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Posts Tagged ‘Douglas’

Moneyball 2013 – Week 17 Review

January 2nd, 2014 Comments off

This was a hard loss for the Atlanta Falcons to review.

And that was mainly because of how poor the offensive line performed. Throughout the year, I have been adamant in the belief that the Falcons haven’t been aggressive enough in terms of their offensive game-planning to try and generate big plays. And I have consistently heard that the Falcons can’t throw down the field because their offensive line is too porous. Well, this was in fact the first game where I saw that belief was a reality. You may recall both of my reviews from Panthers games last year, where I made note of how the Falcons front got whooped. It was the same again this year, but even worse.

I had to check the notes I’ve been keeping since Week 9, but the 23-yard pass to Tony Gonzalez was only the third time since then where the Falcons attempted a deep pass on their opening drive. And the Falcons then tried to go down the field on the second play of their next series, but Roddy White was doubled on a deep in and Matt Ryan settled for a five-yard checkdown to Steven Jackson. Two designed deep plays in the first quarter? That hasn’t happened once since Week 9.

But going back to the protection issues, that latter play was an instance where the Falcons used max protect, with eight blockers to help Ryan. But pressure still got to him on that play, as Greg Hardy was able to beat Lamar Holmes and deliver a hit on Ryan from behind. That wasn’t the only instance where the Falcons used max protect and the Panthers pass rush still managed to beat it.

This game was essentially the Greg Hardy Show. Hardy was a pass deflection away from hitting for the “pass-rushing cycle,” a distinction that Cameron Jordan achieved in Week 12. Hardy finished with four sacks, two pressures, two hits, and a hurry. Almost no blocker was immune from the Wrath of the Kraken, with Justin Blalock being the only member of the starting five that did not get beat by Hardy. Lamar Holmes and Tony Gonzalez were routinely beaten with Holmes getting beat for a sack, hit, pressure, and hurry and Gonzalez giving up 1.5 sacks and half a hit. Gonzalez’s issues signaled poor protections by the Falcons in which there were too many instances where he was asked (along with a chipping running back) to try and block Hardy, and I don’t think it worked once. It was a rough way for Gonzalez to finish his career, being overused as a blocker and performing poorly at it.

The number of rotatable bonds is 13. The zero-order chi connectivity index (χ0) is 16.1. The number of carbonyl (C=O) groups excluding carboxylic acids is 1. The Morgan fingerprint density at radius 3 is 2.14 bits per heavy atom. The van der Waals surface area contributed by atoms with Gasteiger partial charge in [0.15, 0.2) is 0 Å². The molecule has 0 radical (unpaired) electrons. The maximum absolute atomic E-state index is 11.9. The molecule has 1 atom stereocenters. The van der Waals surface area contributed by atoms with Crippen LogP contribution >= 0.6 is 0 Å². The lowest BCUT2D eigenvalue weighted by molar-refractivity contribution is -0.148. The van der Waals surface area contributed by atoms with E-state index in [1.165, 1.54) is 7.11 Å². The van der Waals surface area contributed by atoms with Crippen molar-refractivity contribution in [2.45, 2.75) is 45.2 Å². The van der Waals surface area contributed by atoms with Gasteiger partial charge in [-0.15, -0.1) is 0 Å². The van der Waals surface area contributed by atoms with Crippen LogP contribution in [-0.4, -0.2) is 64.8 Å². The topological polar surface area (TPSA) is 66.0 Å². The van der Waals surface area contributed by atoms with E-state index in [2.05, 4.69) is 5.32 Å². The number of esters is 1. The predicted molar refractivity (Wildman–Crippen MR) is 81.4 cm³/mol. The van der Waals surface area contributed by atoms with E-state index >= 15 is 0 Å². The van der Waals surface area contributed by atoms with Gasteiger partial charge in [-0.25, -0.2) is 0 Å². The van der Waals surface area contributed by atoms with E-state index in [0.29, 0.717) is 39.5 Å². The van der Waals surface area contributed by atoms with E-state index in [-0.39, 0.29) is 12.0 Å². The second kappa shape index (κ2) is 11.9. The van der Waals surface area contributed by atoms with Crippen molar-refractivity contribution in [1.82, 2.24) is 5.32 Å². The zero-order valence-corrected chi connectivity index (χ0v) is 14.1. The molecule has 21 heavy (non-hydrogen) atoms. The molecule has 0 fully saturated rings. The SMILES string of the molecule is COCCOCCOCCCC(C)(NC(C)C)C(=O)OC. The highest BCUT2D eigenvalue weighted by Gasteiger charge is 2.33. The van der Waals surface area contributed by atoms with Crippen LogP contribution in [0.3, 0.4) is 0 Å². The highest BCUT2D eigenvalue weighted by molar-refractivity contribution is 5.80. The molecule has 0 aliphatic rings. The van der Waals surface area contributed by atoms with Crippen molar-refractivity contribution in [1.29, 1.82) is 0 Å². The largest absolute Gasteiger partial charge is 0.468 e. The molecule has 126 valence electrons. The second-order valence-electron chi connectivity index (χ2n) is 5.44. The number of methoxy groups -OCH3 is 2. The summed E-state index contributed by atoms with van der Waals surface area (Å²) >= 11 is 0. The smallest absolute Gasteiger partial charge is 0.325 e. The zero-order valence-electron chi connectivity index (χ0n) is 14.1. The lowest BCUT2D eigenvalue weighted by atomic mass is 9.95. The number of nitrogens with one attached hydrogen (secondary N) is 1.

I’m ready to give up on Peter Konz. It’s not the fact that Konz was exceptionally bad in this game (he fared worse a year ago). But the skills and tools simply aren’t there with Konz. He’s stiff with poor footwork and hand usage and he just appears to be moving in molasses. It was a complaint I once had for Lamar Holmes last summer when he was coming off injury and a rookie. Konz just doesn’t have an excuse to be as slow as he is. Harland Gunn is by no means a good guard, but he’s much better than Konz because he isn’t slow and makes up for his lack of size and strength with aggression.

Joe Hawley is the goat for this game for his botched snap at the end, although he didn’t have too bad a performance relative to the other blockers. But that probably is because he was the only one not to give up a sack. Ultimately for this game it’s degrees of crappiness, with Hawley and Blalock’s crap doesn’t smell as bad as the other starters.

Offensively, I thought the Falcons did a good job using screen passes to supplement their running game. None of the plays went for more than seven yards, but they were often utilized on first downs instead of running it into the teeth of a good Panthers defensive line. And given our blocking issues, I think that was a smart call on Dirk Koetter’s part.

Roddy White got credited with three drops, which matched his season total up until now. The critical one came in the fourth quarter with the Falcons driving. It happened on a 3rd-and-10, forcing the Falcons to settle for a 37-yard field goal that put them down 21-20. White was running a slant, and the safety was in position to make the tackle before he reached the first down. It was possible he could have broken the tackle and gotten the first, but my bet is that he would have been stopped a yard or two shy. But it begs the question, would Mike Smith had gone for it on 4th-and-1 down four points with 7:14 on the clock? The outcome of that potential decision changes the narrative for this game somewhat, especially if Smitty had opted to kick. The right decision in that situation (at Carolina’s 19-yard line) would have been to go for it. But given all the questionable decisions Smith has made this year, I’m not confident at all that he would have made the right call.

As for the pick-six, I’ll blame both Ryan and Harry Douglas. But that play really signaled exactly what I was referring to a few weeks ago when I discussed the poor rapport of Ryan and Douglas. Ryan stared down the throw from the jump, allowing Melvin White to read it easily. But Douglas clearly was not expecting the ball to come out quickly with White in off-coverage. By the time he turned around to wait for the pass, the ball was already behind him and White made an easy play. I’m sure we’ll continue to hear a lot of things out of Flowery Branch about how Matt Ryan is really comfortable with Harry Douglas but the proof is in the pudding. After two months of him being a primary target and six years of working together, their rapport is worth no more than the pile of crap that the offensive line was. Tom Brady had a great rapport with Wes Welker, but then Julian Edelman emerged this year. That is something that the Falcons should consider when they are making the decision about whether Douglas is worth keeping in 2014.

PLAYER
PASS
RUSH
REC
BLK
SPEC
PEN
TOTALS
Matt Ryan$11$0$0$0$0$0$11.00
Steven Jackson$0$5$5-$0.5$0$0$9.50
Jason Snelling$0$5$2$0$0$0$7.00
Harry Douglas$0$0$5$0$0$0$5.00